With the advent of the internet, a new environment became available for communication and commerce. Unfortunately, this environment also swiftly gave rise to several new species of offences of which identity theft has emerged as one of the worst. As the name suggests, the offence involves stealing the identity of another person and making use of it for wrongful gain.
However, the term “identity theft” has not been defined under the recently amended Information Technology Act, 2000, or under the Indian Penal Code (IPC), 1860. The Department of Justice of the United States (the country with the largest number of reported incidences) defines identity theft as wrongfully obtaining and using another person’s personal data in some way that involves fraud or deception, typically for economic gain. In India, identity theft can range from credit card fraud to fraudulently using another person’s PAN card number, election card number, bank account details and e-mail passwords.
Identity theft concerns
The business process outsourcing (BPO) sector in India is particularly susceptible to identity theft. There has been concern over the integrity of operations outsourced to India, especially those that involve sensitive personal or financial data. Increasingly frequent instances of credit card fraud by BPO employees in the early 2000s revealed the inadequacies of the IT Act.
In the absence of suitable provisions within the IT Act, two highly publicized cases (Arif Azim in 2002 and Mphasis in 2006) were pursued under the IPC leading to convictions. In these cases, BPO employees had fraudulently transferred funds from offshore clients of the BPO. The total sum of money involved was approximately US$400,000.
The various Indian enforcement agencies began to discuss the need for provisions under the IT Act to deal specifically with identity theft. A report on cyber fraud by the Indian Computer Emergency Response Team 2009 revealed that 85% of identity theft cases pertain to bank websites and 15% to e-commerce websites. This clearly shows that perpetrators target websites where individuals are likely to disclose sensitive financial information.
In line with the above discussions, the IT Act was recently amended to include section 66C, which makes identity theft a punishable offence.
Provisions and inadequacies
Section 66C provides that a person who fraudulently or dishonestly makes use of the electronic signature, password or any other unique identification feature of any other person will be liable for imprisonment for up to three years and a fine of up to Rs100,000 (US$2,000).
Notably, mens rea is a key requirement for constituting an offence under this provision. Also, the potential term of imprisonment for identity theft is similar to that for the offences of “theft” and “cheating by personation” under the IPC. However, the IT Act caps the fine at a meagre US$2,000 whereas the IPC provides no limit on the fine that may be imposed.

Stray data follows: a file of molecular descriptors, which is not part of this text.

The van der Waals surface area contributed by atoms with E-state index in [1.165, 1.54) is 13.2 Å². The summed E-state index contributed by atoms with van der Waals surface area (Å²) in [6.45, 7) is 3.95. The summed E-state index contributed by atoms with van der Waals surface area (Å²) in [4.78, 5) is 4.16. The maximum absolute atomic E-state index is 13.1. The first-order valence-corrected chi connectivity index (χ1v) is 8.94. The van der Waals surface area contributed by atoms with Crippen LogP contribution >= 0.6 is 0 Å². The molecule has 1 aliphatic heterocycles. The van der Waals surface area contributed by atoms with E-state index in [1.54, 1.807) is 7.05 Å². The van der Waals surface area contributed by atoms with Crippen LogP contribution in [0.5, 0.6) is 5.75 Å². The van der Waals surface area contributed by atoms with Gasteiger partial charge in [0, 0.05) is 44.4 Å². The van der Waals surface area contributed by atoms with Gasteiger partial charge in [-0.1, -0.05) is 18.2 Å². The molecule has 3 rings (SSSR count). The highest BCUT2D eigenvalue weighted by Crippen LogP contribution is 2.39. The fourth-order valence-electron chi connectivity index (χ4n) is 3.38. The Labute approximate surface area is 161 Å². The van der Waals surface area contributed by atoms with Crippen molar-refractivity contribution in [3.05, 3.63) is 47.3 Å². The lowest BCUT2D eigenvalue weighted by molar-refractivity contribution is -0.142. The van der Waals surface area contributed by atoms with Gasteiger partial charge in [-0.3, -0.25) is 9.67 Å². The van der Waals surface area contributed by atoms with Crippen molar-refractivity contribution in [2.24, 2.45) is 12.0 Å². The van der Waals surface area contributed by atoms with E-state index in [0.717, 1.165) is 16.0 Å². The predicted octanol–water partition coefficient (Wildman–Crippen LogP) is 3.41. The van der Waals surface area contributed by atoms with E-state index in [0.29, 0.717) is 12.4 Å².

By this, the IT Act has effectively reduced the magnitude of the punishment for identity theft. It is difficult to imagine that this section will act as a deterrent facilitating data protection, as a perpetrator may have wrongfully gained millions by identity theft, his or her liability will be limited to US$ 200. It is unclear why an offence that has the potential to result in substantial gain for the offender has been treated so lightly. Further, in the absence of a definition of identify theft under the IT Act, it will be difficult for enforcement agencies to charge perpetrators with the offence in all cases.
As this is a recent provision and there is a lack of jurisprudence, it is difficult to predict the likely full impact of the extent of punishment provided, or the manner in which the judiciary may interpret the section.
However, the legislature should consider the likely adverse consequences of the nominal fine imposed under Section 66C, and rectify it. Firstly, the low fine will have serious consequences for internet vendors which are liable to reverse transactions carried out with stolen credit card information and will not have adequate recourse against perpetrators.
Further, foreign firms need to be reassured that it is safe to deal with partners or vendors in India. A significantly higher fine would create some level of fear amongst perpetrators and give meaningful support to the BPO industry whose reputation and business relationships bear the brunt of damage when instances of identity theft occur.
However, the ability to impose even a substantial fine is not necessarily the best defence against the misuse of private and confidential data. There is a great and ongoing need for Indian firms to maintain internal control measures and ensure that the sensitive financial information of their clients is not misused.
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